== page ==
WELLINGTON, New Zealand — Fifty-eight pilot whales died after they washed onto an isolated beach in northern New Zealand and rescue volunteers' initial efforts to refloat 15 others that survived failed Friday.
A fresh attempt to save the 15 beached sea mammals — which weigh up to 3,300 pounds (1,500 kilograms) each — will be made early Saturday, using machinery including a crane and transporter, said Department of Conservation acting area manager Mike Davies.
The 73 pilot whales probably stranded during the night on remote Karikari Beach which is why so many died before they were discovered, said the department's community relations manager, Carolyn Smith.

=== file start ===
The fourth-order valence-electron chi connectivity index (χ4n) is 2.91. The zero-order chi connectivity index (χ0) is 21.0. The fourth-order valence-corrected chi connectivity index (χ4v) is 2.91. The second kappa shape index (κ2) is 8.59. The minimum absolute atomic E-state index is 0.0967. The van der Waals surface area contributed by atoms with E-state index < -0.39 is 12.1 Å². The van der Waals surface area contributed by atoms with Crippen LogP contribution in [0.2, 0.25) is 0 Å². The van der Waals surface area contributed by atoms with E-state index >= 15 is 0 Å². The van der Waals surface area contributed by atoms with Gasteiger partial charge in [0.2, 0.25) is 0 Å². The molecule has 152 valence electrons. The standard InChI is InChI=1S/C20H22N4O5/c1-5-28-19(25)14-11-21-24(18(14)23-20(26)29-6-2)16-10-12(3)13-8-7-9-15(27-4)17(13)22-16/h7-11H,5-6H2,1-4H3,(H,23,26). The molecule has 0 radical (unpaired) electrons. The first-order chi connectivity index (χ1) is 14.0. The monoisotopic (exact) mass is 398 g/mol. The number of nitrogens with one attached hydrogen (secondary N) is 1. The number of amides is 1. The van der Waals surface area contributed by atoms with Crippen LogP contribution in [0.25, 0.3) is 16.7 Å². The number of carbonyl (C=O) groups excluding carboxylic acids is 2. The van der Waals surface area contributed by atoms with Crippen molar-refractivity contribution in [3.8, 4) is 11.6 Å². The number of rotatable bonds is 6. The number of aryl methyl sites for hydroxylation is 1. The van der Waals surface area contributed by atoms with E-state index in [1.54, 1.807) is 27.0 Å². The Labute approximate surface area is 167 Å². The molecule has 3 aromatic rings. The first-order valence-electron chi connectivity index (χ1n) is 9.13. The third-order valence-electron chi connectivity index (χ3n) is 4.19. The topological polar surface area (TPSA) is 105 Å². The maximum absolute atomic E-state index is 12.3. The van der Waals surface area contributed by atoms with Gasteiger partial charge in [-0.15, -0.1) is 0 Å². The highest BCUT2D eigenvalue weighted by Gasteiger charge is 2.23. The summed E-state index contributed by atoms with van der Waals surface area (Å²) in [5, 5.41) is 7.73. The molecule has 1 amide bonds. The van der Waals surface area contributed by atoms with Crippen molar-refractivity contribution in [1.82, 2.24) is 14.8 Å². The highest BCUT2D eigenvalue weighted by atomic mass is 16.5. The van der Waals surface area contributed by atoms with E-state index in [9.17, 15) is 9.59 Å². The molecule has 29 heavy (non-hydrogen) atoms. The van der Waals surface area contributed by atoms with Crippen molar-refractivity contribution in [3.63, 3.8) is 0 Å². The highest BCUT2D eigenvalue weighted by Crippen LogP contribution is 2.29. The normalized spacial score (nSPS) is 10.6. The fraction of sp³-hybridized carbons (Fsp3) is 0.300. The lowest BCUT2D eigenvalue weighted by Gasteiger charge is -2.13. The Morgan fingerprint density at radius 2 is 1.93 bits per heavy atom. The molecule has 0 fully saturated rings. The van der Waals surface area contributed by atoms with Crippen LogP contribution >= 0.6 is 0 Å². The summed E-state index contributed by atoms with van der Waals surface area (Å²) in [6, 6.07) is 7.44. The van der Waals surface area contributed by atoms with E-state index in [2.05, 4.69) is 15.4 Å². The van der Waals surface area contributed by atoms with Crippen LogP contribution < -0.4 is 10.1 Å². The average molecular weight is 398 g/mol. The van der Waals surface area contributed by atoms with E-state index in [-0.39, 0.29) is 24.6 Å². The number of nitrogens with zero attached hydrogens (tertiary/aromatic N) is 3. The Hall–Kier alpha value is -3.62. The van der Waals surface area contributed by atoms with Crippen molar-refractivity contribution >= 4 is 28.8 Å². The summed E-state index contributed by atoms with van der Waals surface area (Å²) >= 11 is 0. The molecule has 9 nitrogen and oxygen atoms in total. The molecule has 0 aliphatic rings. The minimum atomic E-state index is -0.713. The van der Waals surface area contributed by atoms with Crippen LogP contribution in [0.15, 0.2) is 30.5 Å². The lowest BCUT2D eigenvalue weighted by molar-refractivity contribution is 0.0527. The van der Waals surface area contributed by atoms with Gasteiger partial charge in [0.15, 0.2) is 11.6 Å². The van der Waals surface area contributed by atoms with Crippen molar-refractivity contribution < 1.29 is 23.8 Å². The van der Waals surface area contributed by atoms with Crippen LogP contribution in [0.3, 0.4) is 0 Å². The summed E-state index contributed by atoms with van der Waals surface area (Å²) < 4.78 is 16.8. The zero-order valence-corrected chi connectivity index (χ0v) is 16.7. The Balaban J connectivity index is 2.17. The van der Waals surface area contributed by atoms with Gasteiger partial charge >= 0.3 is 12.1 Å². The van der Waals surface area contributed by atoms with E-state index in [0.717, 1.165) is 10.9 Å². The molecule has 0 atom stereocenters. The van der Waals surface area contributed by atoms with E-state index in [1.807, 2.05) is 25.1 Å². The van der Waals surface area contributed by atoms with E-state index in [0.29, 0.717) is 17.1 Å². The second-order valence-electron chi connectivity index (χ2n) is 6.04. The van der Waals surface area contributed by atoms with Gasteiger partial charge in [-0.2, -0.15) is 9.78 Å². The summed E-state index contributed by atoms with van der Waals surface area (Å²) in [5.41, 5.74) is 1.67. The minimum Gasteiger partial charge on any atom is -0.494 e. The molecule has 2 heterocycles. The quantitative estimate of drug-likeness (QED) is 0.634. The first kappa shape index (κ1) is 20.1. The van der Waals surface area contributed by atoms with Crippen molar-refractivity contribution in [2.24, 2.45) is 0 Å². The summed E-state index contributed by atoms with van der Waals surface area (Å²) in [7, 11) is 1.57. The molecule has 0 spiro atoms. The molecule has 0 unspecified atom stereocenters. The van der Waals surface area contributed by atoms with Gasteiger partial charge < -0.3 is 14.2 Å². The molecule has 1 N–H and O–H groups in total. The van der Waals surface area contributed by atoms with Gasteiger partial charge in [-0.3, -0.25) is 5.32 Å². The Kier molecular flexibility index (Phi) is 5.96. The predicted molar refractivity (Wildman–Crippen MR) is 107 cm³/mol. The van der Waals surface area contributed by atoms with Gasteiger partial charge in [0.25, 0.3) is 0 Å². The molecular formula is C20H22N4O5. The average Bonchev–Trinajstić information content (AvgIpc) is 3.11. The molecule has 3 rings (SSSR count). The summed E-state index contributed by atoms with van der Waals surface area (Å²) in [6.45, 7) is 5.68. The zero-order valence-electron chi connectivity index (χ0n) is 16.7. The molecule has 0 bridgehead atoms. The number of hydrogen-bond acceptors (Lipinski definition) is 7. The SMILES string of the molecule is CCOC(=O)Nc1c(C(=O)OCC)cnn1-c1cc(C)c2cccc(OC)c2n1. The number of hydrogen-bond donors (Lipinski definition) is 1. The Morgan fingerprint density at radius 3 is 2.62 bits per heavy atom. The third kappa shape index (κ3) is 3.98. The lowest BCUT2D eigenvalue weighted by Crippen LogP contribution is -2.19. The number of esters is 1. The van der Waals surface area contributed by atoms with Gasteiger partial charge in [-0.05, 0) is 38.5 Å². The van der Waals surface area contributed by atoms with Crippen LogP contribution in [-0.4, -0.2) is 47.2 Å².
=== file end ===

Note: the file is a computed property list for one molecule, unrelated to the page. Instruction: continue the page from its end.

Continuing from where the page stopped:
New Zealand frequently sees several mass whale strandings around its coastline, mainly each summer as whales pass by on their migration to and from Antarctic waters. Scientists have not been able to determine why whales become stranded.
A pod of 101 pilot whales stranded on the same beach in 2007.
Kimberly Muncaster, chief executive of the Project Jonah whale aid group, said the 15 surviving whales were in "fairly poor condition."